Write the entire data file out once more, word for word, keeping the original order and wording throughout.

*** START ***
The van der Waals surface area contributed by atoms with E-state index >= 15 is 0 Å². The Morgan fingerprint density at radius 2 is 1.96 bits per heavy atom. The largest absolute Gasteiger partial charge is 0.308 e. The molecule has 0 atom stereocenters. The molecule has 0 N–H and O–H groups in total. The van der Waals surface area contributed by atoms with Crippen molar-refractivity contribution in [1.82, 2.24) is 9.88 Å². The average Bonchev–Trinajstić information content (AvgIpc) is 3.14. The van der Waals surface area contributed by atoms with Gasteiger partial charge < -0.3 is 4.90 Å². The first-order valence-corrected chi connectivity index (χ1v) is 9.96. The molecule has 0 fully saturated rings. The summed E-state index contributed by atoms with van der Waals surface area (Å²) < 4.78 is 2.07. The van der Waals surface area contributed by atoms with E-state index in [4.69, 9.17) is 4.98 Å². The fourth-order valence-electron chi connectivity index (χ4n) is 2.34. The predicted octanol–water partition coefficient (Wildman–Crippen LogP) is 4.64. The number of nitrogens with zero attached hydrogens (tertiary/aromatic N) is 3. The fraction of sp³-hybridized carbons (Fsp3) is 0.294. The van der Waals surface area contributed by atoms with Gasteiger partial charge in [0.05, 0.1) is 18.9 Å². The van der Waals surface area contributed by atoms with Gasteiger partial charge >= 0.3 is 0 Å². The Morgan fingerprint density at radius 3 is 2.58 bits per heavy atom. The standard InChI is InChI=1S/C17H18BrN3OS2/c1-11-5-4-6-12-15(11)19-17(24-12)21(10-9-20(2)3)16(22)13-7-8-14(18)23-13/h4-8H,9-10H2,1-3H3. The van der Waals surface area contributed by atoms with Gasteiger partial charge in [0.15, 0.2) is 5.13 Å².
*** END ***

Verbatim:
The van der Waals surface area contributed by atoms with E-state index >= 15 is 0 Å². The Morgan fingerprint density at radius 2 is 1.96 bits per heavy atom. The largest absolute Gasteiger partial charge is 0.308 e. The molecule has 0 atom stereocenters. The molecule has 0 N–H and O–H groups in total. The van der Waals surface area contributed by atoms with Crippen molar-refractivity contribution in [1.82, 2.24) is 9.88 Å². The average Bonchev–Trinajstić information content (AvgIpc) is 3.14. The van der Waals surface area contributed by atoms with Gasteiger partial charge < -0.3 is 4.90 Å². The first-order valence-corrected chi connectivity index (χ1v) is 9.96. The molecule has 0 fully saturated rings. The summed E-state index contributed by atoms with van der Waals surface area (Å²) < 4.78 is 2.07. The van der Waals surface area contributed by atoms with E-state index in [4.69, 9.17) is 4.98 Å². The fourth-order valence-electron chi connectivity index (χ4n) is 2.34. The predicted octanol–water partition coefficient (Wildman–Crippen LogP) is 4.64. The number of nitrogens with zero attached hydrogens (tertiary/aromatic N) is 3. The fraction of sp³-hybridized carbons (Fsp3) is 0.294. The van der Waals surface area contributed by atoms with Gasteiger partial charge in [0.05, 0.1) is 18.9 Å². The van der Waals surface area contributed by atoms with Gasteiger partial charge >= 0.3 is 0 Å². The Morgan fingerprint density at radius 3 is 2.58 bits per heavy atom. The standard InChI is InChI=1S/C17H18BrN3OS2/c1-11-5-4-6-12-15(11)19-17(24-12)21(10-9-20(2)3)16(22)13-7-8-14(18)23-13/h4-8H,9-10H2,1-3H3. The van der Waals surface area contributed by atoms with Gasteiger partial charge in [0.15, 0.2) is 5.13 Å².